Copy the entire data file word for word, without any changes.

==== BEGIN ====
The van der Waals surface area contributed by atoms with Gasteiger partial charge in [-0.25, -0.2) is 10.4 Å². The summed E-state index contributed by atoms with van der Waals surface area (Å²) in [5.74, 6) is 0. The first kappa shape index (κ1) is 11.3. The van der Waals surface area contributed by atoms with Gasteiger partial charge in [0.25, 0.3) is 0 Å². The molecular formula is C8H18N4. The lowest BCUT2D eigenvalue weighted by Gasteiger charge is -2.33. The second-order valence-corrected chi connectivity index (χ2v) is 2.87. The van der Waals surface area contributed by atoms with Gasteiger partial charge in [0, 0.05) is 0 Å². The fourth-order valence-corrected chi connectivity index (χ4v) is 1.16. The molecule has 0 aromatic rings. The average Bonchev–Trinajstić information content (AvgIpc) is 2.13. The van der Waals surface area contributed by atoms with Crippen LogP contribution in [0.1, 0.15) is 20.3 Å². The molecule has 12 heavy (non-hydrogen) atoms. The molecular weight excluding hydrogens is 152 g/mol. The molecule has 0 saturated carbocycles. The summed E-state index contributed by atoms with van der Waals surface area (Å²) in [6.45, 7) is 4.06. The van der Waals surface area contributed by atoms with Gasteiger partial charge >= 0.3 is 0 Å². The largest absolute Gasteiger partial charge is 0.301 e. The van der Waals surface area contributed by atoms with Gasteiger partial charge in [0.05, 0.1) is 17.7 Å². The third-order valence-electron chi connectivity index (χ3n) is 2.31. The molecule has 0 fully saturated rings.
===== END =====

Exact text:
The van der Waals surface area contributed by atoms with Gasteiger partial charge in [-0.25, -0.2) is 10.4 Å². The summed E-state index contributed by atoms with van der Waals surface area (Å²) in [5.74, 6) is 0. The first kappa shape index (κ1) is 11.3. The van der Waals surface area contributed by atoms with Gasteiger partial charge in [0.25, 0.3) is 0 Å². The molecular formula is C8H18N4. The lowest BCUT2D eigenvalue weighted by Gasteiger charge is -2.33. The second-order valence-corrected chi connectivity index (χ2v) is 2.87. The van der Waals surface area contributed by atoms with Gasteiger partial charge in [0, 0.05) is 0 Å². The fourth-order valence-corrected chi connectivity index (χ4v) is 1.16. The molecule has 0 aromatic rings. The average Bonchev–Trinajstić information content (AvgIpc) is 2.13. The van der Waals surface area contributed by atoms with Crippen LogP contribution in [0.1, 0.15) is 20.3 Å². The molecule has 12 heavy (non-hydrogen) atoms. The molecular weight excluding hydrogens is 152 g/mol. The molecule has 0 saturated carbocycles. The summed E-state index contributed by atoms with van der Waals surface area (Å²) in [6.45, 7) is 4.06. The van der Waals surface area contributed by atoms with Gasteiger partial charge >= 0.3 is 0 Å². The largest absolute Gasteiger partial charge is 0.301 e. The van der Waals surface area contributed by atoms with Gasteiger partial charge in [0.05, 0.1) is 17.7 Å². The third-order valence-electron chi connectivity index (χ3n) is 2.31. The molecule has 0 fully saturated rings.